The Cuk Converter was first introduced to the field of Power Electronics at PowerCon 5, in San Francisco, in May of 1978. It was universally hailed as a great advance, and many engineers working in the industry left the conference with high hopes of designing the topology into their products, and securing the benifits it promised.
A scant two years later, at PowerCon 7 in San Diego, a general revolt against it was led by Rudy Severns. In a largely ad-libbed presentation, he convinced many present that the topology proposed by Drs. Middlerook and Cuk was essentially smoke and mirrors.
That is, he denied the existence of a single “Optimum Topology,” arguing that the choice of topology should be left to the engineer, and was application dependent. This approach was much more in line with prevailing engineering thinking in that day, and convinced the attendees that each topology had pros and cons, and, so, each excelled in a particular circumstance. In short, choice of topology was spec dependent.
To bolster his presentation, he distributed a compillation of well over 100 switched-mode topologies. This collection remains, today, probably the most complete available.
The explanation for this shift in philosophy of design is generally ascribed to personal, professional, political, and financial forces. In truth, I believe that the reason is far simpler: In the two intervening years, nearly every engineer in the field made some attempt to design one or another of the Boostbuck topologies, but failed miserably!
The reason for this failure mystified me for many years, as the Caltech group had gone to considerable lengths to make the design problem an easy one for working engineers. Then I realized that most designers had gone through essentially the same sequence of design attempts. Namely, they had set out to build an Integrated Magnetics Cuk Converter; had been unsuccessful at designing the magnetic piece required, and had fallen back on the coupled inductor converter. There again, the design of the coupled inductor had defeated them, and they had settled for the plain Cuk Converter. Even here, their results were poor at best, and what had started out a winning proposition had resulted in discouragement and despair.
Along the way, these engineers had seen themselves as giving up performance as they shifted from integrated to coupled to uncoupled topologies. By the end, they assumed that the resulting breadboard was incapable of outperforming anything, and was thus abandoned.
Before proceeding to the solution of this mystery, it wil be necessary to introduce some simplifying assumptions.
As the field grew over the years, many designs were undertaken, and the various flaws of Rudy’s 100+ topologies came to light, any number of ingenious techniques were derived in attempts to circumvent them.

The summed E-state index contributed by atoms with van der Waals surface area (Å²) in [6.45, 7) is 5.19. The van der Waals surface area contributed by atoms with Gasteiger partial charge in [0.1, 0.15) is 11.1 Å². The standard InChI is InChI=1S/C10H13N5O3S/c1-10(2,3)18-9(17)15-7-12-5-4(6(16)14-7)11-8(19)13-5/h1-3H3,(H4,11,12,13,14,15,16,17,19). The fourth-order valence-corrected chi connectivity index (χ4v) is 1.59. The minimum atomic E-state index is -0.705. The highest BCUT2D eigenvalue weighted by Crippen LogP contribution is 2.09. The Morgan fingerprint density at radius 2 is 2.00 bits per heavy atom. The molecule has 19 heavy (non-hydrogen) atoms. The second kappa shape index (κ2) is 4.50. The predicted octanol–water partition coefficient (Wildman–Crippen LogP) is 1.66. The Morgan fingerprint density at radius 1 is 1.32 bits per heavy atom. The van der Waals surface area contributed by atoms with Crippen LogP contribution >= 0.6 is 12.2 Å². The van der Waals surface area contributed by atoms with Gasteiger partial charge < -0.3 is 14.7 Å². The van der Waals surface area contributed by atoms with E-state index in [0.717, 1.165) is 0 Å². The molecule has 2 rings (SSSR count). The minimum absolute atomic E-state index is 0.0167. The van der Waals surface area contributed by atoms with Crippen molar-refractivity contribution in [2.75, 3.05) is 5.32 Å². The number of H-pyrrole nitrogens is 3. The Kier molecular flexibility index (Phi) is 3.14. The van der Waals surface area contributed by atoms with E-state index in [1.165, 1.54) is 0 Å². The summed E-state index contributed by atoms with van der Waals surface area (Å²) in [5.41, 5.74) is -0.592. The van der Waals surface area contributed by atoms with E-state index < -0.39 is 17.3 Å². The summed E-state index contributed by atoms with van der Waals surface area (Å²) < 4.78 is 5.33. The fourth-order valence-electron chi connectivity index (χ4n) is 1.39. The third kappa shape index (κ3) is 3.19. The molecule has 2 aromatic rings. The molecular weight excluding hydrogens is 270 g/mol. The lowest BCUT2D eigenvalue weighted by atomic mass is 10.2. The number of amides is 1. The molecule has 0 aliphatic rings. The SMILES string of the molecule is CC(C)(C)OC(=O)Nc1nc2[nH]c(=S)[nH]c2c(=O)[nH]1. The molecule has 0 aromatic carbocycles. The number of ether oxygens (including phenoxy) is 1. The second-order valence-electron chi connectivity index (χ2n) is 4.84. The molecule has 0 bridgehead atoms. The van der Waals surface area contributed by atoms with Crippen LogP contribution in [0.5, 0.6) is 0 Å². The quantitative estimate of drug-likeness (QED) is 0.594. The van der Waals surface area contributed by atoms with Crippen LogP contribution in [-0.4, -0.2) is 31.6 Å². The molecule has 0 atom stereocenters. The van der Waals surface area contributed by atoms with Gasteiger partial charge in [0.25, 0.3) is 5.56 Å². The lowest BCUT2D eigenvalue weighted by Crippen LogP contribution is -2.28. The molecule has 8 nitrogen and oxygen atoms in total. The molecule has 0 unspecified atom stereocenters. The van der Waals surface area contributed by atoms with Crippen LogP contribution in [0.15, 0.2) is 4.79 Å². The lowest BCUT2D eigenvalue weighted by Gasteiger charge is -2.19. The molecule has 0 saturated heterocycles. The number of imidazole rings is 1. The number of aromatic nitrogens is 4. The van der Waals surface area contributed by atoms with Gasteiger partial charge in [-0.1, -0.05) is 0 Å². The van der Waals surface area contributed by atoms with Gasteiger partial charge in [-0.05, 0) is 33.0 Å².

One of the most common is current-mode programming, which promises greatly improved dynamics in those converters that suffer from RHP zeros, and easy control of those that do not. The failing of CMP, is that it results in a single pole rolloff, which tends to delay crossover until a point uncomfortably near the switching frequency. But, unlike the Natural Sampling used in voltage feedback schemes, CMP results in frequency dependent terms near fs, i.e. extra phase shift near crossover. Natural Sampling, on the other hand, works right up to, and beyond! fs without introducing any extra phase shift at all.
As a result, good loop response is hard to obtain with CMP, which suffers from leading-edge-spike jitters as well. For these reasons, we will confine our design efforts to standard voltage feedback.
This approach necessitates shunt damping of the input and output filters of our converter, which will be shown to be very easy when done correctly.
Another assumption will be the avoidance of discontinuous mode. The technique of parallelling ech transistor Q with a diode, P, and vice-versa is well known. A novel, and easy way of accomplishing this fix will be given later.
Another assumption will be that only MOSFETs and Schottkey diodes are used for switch elements. BJTs and juction diodes will be avoided as too slow, and otherwise not amenable to switcher design. Further, outmoded IGBT, TRIAC, and similar devices and the circuits they are used in will be abandoned as not properly forming a part of the modern generation of power conversion topologies.
Further, such nonlinear techniques as sliding-mode control, uP control, and feed forward will be eliminated. Such nonlinear techniques prove to be nearly impossible to design with, in spite of their highly touted theoretical advantages.
In short, only Voltage Mode Programmed, Boostbuck family topologies, running in continuous, or “heavy” mode, with linear feedback will remain as truly viable design approaches.
Throughout, Dr. Middlebrook’s Canonical Model will be our guide; Dr. Cuk’s State Space Averaging will yield our theoretical predictions; common sense will be our guiding light; and yours truly will provide the long missing “keys” to designing this Optimum Topology!